Harold Billow, a 96 year-old WWII Veteran, shakes the hand of Mount Joy Mayor Timothy Bradley at the Mount Joy Borough Hall on Monday, Jan. 6, 2020.

Pennsylvania’s entire congressional delegation – Republicans and Democrats alike — are united behind a bill to rename the Mount Joy post office for Harold W. Billow, a U.S. Army veteran who, when he passed away in May at 99, was the last living survivor of the 1944 Malmedy Massacre.

U.S. Rep. Lloyd Smucker, who represents Mount Joy and all of Lancaster County, introduced a bill on Wednesday to make the name change official. If signed into law, as bipartisan bills like this usually are, the post office at 1 East Main Street in Mount Joy would be renamed as the Harold Billow Post Office Building.

“After returning home from the war, each Memorial Day, July 4th holiday, and Veterans Day since returning from the war Mr. Billow would honor and remember the 87 fellow soldiers lost during the Malmedy Massacre, by displaying 87 American flags in his front yard. He was truly a patriot and an exceptional member of the Greatest Generation,” Smucker said in introducing the measure.

During the Battle of the Bulge, Germany’s last-ditch attack against allied forces in Belgium and Luxembourg, Billow was among 120 American soldiers who were captured near the Belgian village of Malmedy on Dec. 17, 1944. Instead of being transferred to a POW camp, Billow and the others were lined up and the Germans opened fire; over 80 died but Billow fell down and laid still.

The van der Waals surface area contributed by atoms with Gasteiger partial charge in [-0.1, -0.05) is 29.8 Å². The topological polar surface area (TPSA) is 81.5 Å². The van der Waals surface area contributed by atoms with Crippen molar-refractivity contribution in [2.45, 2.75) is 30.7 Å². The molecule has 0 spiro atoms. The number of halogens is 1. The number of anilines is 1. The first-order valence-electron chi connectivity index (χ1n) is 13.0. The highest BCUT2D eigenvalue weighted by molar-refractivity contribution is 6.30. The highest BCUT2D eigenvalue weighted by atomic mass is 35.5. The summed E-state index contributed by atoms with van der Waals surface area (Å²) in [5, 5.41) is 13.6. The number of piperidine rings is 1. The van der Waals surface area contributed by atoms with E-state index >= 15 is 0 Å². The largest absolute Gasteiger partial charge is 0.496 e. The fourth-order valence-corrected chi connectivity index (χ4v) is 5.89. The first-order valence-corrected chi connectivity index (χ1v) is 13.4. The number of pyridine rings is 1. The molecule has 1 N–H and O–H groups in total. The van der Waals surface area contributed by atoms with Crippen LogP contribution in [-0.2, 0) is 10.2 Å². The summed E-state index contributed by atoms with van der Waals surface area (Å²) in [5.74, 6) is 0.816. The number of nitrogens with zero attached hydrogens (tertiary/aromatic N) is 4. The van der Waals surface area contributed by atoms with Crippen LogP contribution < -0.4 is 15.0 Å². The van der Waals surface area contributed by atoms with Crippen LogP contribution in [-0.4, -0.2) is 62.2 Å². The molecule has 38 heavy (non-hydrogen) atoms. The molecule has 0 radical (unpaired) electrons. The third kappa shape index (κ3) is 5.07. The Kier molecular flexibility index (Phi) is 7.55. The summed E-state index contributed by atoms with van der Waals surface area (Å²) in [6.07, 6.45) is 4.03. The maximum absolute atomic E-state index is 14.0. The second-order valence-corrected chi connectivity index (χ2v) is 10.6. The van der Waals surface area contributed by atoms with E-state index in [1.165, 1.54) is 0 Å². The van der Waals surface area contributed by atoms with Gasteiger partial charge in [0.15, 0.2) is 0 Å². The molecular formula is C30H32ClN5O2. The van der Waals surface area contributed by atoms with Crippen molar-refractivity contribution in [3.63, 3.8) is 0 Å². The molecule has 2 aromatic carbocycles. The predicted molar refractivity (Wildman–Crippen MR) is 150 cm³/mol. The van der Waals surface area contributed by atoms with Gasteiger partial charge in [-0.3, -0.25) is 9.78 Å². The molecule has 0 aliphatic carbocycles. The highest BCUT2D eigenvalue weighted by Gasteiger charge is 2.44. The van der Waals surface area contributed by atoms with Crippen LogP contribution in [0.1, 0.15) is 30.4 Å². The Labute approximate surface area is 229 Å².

As survivors were being shot by the German SS troops, Billow said he heard another soldier yell, “Let’s get the hell out of here.” Billow ran and ultimately escaped to American lines.

In 2019, Billow told LNP reporter Earle Cornelius that he always paused on Dec. 17 to remember his fallen comrades.

Drafted in 1943, he was one of 10 from Lancaster County assigned to the 285th Field Artillery Observation Battalion, which was part of the Allied invasion force that landed in Normandy, France.

Others included Luke Swartz and Ernest Bechtel, of Reinholds; Charles Haines, of Columbia; George Steffy, of Stevens; Carl Frey, of Hopeland; Sylvester Herchelroth and James Mattera, of Marietta; Robert “Sketch” Mearig, of Lititz; and Bill Reem, of Elizabethtown.

More than 20 soldiers managed to escape the massacre at Malmedy. But five countians — Frey, Haines, Herchelroth, Steffy and Swartz — were killed or wounded.

Billow lived and worked most of his life in Mount Joy.

Smucker’s Pennsylvania U.S. House colleagues — nine Democrats and eight Republicans — signed on as cosponsors. Local officials, including county Commissioner Josh Parsons, Mount Joy Mayor Tim Bradley and state Sen. Ryan Aument, issued statements in support of Smucker’s bill.

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